Child and Youth Care in the School SettingThis specialty course will assist students to further develop their skills for work in the educational setting. Topics discussed include professional practice, integration, special education planning, participating in the IEP process, and supporting children with exceptionalities. Up-to-date information will be provided by experts in the field when possible.
CommunicationsThrough an interactive classroom environment the student will gain the basic skills and techniques necessary to communicate appropriately with staff, clients, families and other human services care providers. Focus will also be given to the importance of proper documentation and reporting. Students will learn how to create client portfolios, individualized case plans, incident reports, daily logs, and other documentation commonly used within the human services field. Students will also be given the skills to prepare and lead a mock case management meeting.
Employment ReadinessThe purpose of this course is to assist students to develop employment readiness skills. Among skills explored are: professional resume development, cover and thank you letters, interviewing skills, mock interview, and specific topics associated with professional behavior in the workplace.
Substance Use, Mental Health and TreatmentThis course will provide students with information regarding substance use and abuse. Special emphasis will be placed on assisting students to develop an understanding of such topics as risk factors and protective factors for drug use/abuse, models of assisting (stages of change model, harm reduction model, abstinence model, motivational interviewing, etc.), the links between mental health issues and drug use/abuse and the core functions of a substance abuse counselor.
Community Support and IntegrationThis course is designed to increase students’ knowledge and skills in the area of community based child and youth care practices. It will focus on the importance of resiliency and recognizing and building factors to promote resiliency among at risk youth. An emphasis on understanding the youth care workers’ role, barriers faced by youth, promoting inclusion and understanding the stigma youth face will be covered. Volunteer experience offers a practical approach and valuable experience in local community efforts to engage youth and promote advocacy. Student will apply concepts through a variety of community projects and in class presentations.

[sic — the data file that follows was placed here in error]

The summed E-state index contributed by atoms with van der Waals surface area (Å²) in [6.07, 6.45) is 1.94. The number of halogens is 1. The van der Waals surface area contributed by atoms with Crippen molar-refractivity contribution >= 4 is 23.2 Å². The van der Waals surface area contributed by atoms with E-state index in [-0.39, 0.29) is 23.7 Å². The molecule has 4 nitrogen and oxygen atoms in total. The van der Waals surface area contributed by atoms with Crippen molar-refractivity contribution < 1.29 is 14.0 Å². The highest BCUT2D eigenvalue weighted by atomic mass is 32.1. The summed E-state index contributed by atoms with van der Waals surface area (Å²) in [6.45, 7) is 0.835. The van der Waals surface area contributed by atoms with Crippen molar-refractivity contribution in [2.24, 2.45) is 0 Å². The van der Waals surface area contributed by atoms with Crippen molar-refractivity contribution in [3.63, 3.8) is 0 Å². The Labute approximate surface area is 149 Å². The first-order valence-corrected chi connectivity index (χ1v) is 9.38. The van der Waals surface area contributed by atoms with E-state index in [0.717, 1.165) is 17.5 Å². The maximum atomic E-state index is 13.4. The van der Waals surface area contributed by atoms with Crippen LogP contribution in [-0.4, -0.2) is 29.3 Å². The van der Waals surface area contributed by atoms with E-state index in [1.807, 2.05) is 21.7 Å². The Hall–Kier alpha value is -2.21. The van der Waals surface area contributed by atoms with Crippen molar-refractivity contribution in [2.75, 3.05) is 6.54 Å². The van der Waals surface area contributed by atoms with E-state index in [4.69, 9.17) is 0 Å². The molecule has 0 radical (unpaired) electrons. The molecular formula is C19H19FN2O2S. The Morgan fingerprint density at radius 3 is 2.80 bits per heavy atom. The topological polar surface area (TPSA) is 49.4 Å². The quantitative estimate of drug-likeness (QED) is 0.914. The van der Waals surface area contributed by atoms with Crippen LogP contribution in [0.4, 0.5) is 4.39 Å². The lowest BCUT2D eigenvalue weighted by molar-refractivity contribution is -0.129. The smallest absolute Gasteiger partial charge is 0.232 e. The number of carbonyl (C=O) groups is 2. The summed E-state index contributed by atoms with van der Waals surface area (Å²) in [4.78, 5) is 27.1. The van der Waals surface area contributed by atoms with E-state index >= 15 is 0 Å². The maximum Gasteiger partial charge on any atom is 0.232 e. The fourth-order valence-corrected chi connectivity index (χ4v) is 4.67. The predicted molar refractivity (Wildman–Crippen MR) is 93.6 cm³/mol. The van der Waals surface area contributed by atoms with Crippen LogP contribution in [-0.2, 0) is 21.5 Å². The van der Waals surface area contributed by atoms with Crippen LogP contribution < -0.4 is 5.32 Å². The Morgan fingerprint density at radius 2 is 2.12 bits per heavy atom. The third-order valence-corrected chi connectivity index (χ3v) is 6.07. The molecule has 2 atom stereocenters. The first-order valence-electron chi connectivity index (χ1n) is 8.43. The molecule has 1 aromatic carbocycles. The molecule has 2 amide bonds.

CorrectionsThis course will introduce students to a correctional facility. This includes emphasis on security, protection and prevention from an institutional standpoint. Introductions to core values surrounding corrections, with an emphasis on rehabilitation and reintegration. Basic introduction to tools used by correctional staff will also be discussed. Students will be given a formal tour of a correctional environment and experience firsthand how various searches are conducted.
Independent Directed WorkshopStudents will participate in an individual project which is designed for the purpose of an in-depth study of a preapproved topic within the field. Students will be provided a framework for the work required with specific deliverables due throughout the course. Students will be required to submit a written report and as well, will be required to create a workshop related to the field of study. Instructors will support students by providing an appropriate audience for the presentations.
Trauma Informed CareWill provide students with the knowledge of the different forms of trauma, the symptoms and co morbid disorders that present with children who have been through traumatic events as well as best practices to support these populations. Students will be given the current trends in school and residential practices to treat and build relationships with children and youth who have experienced complex trauma. *Content is subject to change by administration as required to meet program and profession standards.
- Grade 12 Diploma, Adult Diploma or GED
- 19 years of age prior to commencement of practicum
- Meeting with an Admissions Advisor
- Acceptance by the Admissions Committee
- Completion of the Pre-Enrollment Package
- CAEL – minimum score of 60
- IELTS – 6.0 with no individual score lower than 5.5
- TOEFL (IBT) – 80, with no individual score lower than 18
- MELAB – minimum score of 80
- Duolinguo – minimum score of 55
- Cambridge English – minimum score of 169
- Pearson Test of English – minimum score of 50